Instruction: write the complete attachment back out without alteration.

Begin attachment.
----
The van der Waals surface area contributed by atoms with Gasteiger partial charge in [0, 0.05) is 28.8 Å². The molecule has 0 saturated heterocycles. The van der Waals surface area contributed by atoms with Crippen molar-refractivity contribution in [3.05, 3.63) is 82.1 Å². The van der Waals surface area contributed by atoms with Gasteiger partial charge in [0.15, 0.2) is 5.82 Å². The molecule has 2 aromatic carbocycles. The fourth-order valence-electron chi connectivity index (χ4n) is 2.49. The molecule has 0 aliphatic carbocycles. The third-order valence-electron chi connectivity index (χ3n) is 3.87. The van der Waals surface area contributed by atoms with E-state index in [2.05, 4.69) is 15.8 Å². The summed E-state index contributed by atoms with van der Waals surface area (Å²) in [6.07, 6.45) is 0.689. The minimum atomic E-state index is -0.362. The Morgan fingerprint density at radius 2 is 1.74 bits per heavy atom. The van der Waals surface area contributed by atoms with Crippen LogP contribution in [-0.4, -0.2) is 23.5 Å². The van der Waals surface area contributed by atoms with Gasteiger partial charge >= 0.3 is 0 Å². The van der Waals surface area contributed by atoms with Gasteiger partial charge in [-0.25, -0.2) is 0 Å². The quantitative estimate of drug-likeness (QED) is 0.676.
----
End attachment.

The van der Waals surface area contributed by atoms with Gasteiger partial charge in [0, 0.05) is 28.8 Å². The molecule has 0 saturated heterocycles. The van der Waals surface area contributed by atoms with Crippen molar-refractivity contribution in [3.05, 3.63) is 82.1 Å². The van der Waals surface area contributed by atoms with Gasteiger partial charge in [0.15, 0.2) is 5.82 Å². The molecule has 2 aromatic carbocycles. The fourth-order valence-electron chi connectivity index (χ4n) is 2.49. The molecule has 0 aliphatic carbocycles. The third-order valence-electron chi connectivity index (χ3n) is 3.87. The van der Waals surface area contributed by atoms with E-state index in [2.05, 4.69) is 15.8 Å². The summed E-state index contributed by atoms with van der Waals surface area (Å²) in [6.07, 6.45) is 0.689. The minimum atomic E-state index is -0.362. The Morgan fingerprint density at radius 2 is 1.74 bits per heavy atom. The van der Waals surface area contributed by atoms with Crippen LogP contribution in [-0.4, -0.2) is 23.5 Å². The van der Waals surface area contributed by atoms with Gasteiger partial charge >= 0.3 is 0 Å². The van der Waals surface area contributed by atoms with Gasteiger partial charge in [-0.25, -0.2) is 0 Å². The quantitative estimate of drug-likeness (QED) is 0.676.